Saturday, December 24, 2011

BUY THIS BOOK: Coping With Transition: Men, Motherhood, Money and Magic

Transitions. Everyone goes through them, but even when they lead to something wonderful like marriage to the one you love or the welcomed birth of a child, they can be unsettling. Coping With Transition, Men, Motherhood, Money and Magic, edited by Susan Briggs Wright, is a memorable collection of memoirs from women who were born between 1935 and 1960. It was a pivotal era for women, a time when transitions, especially difficult ones, were seldom discussed. Women’s lives, family life, life in general was supposed to resemble the images Norman Rockwell captured on the pretty and serene covers he did for the Saturday Evening Post. The reality was often far different. Messier. Confusing.

Rules were numerous. Young women were cautioned to adhere to certain standards. “My father was strict about who I could go out with,” relates Suzanne Kerr in her memoir titled, Waiting For Marriage, Sex, and My Mother’s Life (In That Order). Suzanne’s dad went on to tell her as she was leaving the nest for college in September of 1962, that if he ever heard of her going to a boy’s apartment, he’d jerk her out of school. (Can you imagine handing down such a mandate to your daughter today?!) Her mother said she should marry a professional man, and oh yes, she should certainly be a virgin. Suzanne chronicles what becomes a long and circuitous path to the altar in a voice that mixes elements of wry humor and rueful irony.  And honesty. It’s the honesty and trueness of each voice in the collection that makes it such a compelling read.

Why do I not remember days, only moments? How do I start … with the end of my life? So begins Sue Jacobson’s haunting memoir, Why Have I Survived You? in which she tells of the loss of a beloved daughter. Donna Siegel begins her memoir, Crossing the Rubicon, with this notable line: Growing into who you are genetically destined to be can cause a lot of problems. Donna was married at 19 and divorced after a lifetime. Somewhere she found the courage to reenter school, to earn her master’s degree, but even better, she lives comfortably now with life’s questions, its mystery. In A Closet: Memories, Meaning, and Sometimes Magic, Mel Gallagher, confides that her closet (of all curious and imaginative places!) and all that it contains has given her insights into her life. Leslie McManis begins her short essay, Growing Up Outside, with this intriguing line: My mother was a forties beauty queen, and then renders the poignant details of an injured childhood, but the accent is on survivorship, not victimhood. What touches a chord throughout this collection is the amount of courage and resilience that was and is still demonstrated by this remarkable group of women. The collection is diverse, covering topics from a husband’s impending retirement to the pursuit of international adoption—at the age of forty-nine, no less. Talk about courage. And there’s long, intimate and wise talk about seizing love and the moment—at sixty-eight from Mary Margaret Hansen. No, she isn’t thirty-five, but she’s still very full of life with so much to do, to share and contribute as you will find out when you read her witty and smart memoir Seven Scenes From Shared Space.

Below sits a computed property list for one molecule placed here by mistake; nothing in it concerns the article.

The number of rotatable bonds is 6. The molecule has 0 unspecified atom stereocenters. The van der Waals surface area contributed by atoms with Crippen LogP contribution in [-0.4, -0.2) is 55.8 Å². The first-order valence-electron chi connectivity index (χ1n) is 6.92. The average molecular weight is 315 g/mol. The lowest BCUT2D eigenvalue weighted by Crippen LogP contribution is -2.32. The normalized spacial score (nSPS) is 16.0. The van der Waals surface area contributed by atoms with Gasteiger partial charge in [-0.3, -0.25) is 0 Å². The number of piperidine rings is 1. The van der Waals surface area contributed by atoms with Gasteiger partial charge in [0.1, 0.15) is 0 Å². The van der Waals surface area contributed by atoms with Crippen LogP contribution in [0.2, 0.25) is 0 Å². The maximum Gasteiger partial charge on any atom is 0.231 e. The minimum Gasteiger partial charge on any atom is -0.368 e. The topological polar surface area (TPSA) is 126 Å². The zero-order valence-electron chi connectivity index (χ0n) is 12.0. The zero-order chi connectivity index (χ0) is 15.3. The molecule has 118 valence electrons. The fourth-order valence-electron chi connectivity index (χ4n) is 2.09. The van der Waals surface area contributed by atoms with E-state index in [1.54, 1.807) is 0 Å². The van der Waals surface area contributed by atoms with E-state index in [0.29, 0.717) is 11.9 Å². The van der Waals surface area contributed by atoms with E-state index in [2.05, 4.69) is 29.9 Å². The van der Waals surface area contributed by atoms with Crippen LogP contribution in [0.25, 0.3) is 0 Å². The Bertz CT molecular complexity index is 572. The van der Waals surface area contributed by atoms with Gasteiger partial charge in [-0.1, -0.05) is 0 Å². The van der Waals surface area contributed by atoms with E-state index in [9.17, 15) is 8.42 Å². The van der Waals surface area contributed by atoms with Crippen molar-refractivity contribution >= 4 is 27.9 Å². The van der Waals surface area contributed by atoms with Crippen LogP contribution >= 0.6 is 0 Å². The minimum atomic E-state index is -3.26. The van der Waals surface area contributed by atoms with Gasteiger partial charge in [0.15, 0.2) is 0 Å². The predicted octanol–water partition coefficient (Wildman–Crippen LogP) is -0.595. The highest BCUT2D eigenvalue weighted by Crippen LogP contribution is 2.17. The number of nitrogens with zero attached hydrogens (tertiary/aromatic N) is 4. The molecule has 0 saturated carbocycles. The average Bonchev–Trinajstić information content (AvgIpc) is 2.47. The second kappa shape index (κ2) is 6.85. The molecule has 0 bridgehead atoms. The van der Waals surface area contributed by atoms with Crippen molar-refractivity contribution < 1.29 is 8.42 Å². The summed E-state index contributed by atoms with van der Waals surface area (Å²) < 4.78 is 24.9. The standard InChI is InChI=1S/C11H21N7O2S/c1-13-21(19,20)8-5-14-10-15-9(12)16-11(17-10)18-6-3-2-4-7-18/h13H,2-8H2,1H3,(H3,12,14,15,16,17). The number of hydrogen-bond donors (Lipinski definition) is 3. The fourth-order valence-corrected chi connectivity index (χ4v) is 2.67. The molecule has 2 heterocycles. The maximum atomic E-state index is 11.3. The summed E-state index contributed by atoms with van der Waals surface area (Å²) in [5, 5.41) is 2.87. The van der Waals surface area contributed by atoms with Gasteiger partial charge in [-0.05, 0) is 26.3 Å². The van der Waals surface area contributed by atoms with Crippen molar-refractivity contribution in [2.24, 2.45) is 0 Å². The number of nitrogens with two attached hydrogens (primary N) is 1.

Coping With Transition, Men, Motherhood, Money and Magic is truly a book for women of all ages, and the men who want to understand them—who dare to try! Reading it is like sitting down to have an intimate chat with dear friends and the conversation is one that leaves you feeling satisfied and hopeful. It’s life affirming. It would be great to see this collection digitized for e-readers. It’s perfect for reading on the go. A perfect delight all the way around.


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